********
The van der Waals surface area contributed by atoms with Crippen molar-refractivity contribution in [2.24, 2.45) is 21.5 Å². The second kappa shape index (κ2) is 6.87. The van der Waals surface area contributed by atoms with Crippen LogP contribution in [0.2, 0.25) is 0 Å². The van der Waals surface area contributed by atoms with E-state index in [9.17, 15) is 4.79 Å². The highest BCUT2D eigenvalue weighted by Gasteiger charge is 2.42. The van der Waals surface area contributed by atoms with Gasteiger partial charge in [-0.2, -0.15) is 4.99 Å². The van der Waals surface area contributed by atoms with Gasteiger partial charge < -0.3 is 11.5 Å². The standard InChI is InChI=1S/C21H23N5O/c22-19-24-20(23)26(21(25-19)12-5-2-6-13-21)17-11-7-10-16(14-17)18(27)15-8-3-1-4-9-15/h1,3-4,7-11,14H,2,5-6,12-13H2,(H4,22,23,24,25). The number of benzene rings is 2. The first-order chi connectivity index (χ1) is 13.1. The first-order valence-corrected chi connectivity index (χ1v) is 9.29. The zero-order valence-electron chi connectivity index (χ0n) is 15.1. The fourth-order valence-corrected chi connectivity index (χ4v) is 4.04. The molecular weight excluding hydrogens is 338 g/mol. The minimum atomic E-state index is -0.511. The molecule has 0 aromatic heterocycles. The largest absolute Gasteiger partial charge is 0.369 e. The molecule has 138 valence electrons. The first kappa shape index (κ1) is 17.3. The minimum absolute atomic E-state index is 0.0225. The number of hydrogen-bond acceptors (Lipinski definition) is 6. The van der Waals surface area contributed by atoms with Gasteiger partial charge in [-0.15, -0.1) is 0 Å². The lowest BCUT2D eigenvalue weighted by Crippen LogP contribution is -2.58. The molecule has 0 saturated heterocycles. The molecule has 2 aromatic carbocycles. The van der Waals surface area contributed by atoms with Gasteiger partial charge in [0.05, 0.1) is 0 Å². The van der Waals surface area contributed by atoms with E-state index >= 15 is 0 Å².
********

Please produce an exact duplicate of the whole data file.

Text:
The van der Waals surface area contributed by atoms with Crippen molar-refractivity contribution in [2.24, 2.45) is 21.5 Å². The second kappa shape index (κ2) is 6.87. The van der Waals surface area contributed by atoms with Crippen LogP contribution in [0.2, 0.25) is 0 Å². The van der Waals surface area contributed by atoms with E-state index in [9.17, 15) is 4.79 Å². The highest BCUT2D eigenvalue weighted by Gasteiger charge is 2.42. The van der Waals surface area contributed by atoms with Gasteiger partial charge in [-0.2, -0.15) is 4.99 Å². The van der Waals surface area contributed by atoms with Gasteiger partial charge < -0.3 is 11.5 Å². The standard InChI is InChI=1S/C21H23N5O/c22-19-24-20(23)26(21(25-19)12-5-2-6-13-21)17-11-7-10-16(14-17)18(27)15-8-3-1-4-9-15/h1,3-4,7-11,14H,2,5-6,12-13H2,(H4,22,23,24,25). The number of benzene rings is 2. The first-order chi connectivity index (χ1) is 13.1. The first-order valence-corrected chi connectivity index (χ1v) is 9.29. The zero-order valence-electron chi connectivity index (χ0n) is 15.1. The fourth-order valence-corrected chi connectivity index (χ4v) is 4.04. The molecular weight excluding hydrogens is 338 g/mol. The minimum atomic E-state index is -0.511. The molecule has 0 aromatic heterocycles. The largest absolute Gasteiger partial charge is 0.369 e. The molecule has 138 valence electrons. The first kappa shape index (κ1) is 17.3. The minimum absolute atomic E-state index is 0.0225. The number of hydrogen-bond acceptors (Lipinski definition) is 6. The van der Waals surface area contributed by atoms with Gasteiger partial charge in [-0.15, -0.1) is 0 Å². The lowest BCUT2D eigenvalue weighted by Crippen LogP contribution is -2.58. The molecule has 0 saturated heterocycles. The molecule has 2 aromatic carbocycles. The van der Waals surface area contributed by atoms with Gasteiger partial charge in [0.05, 0.1) is 0 Å². The van der Waals surface area contributed by atoms with E-state index >= 15 is 0 Å².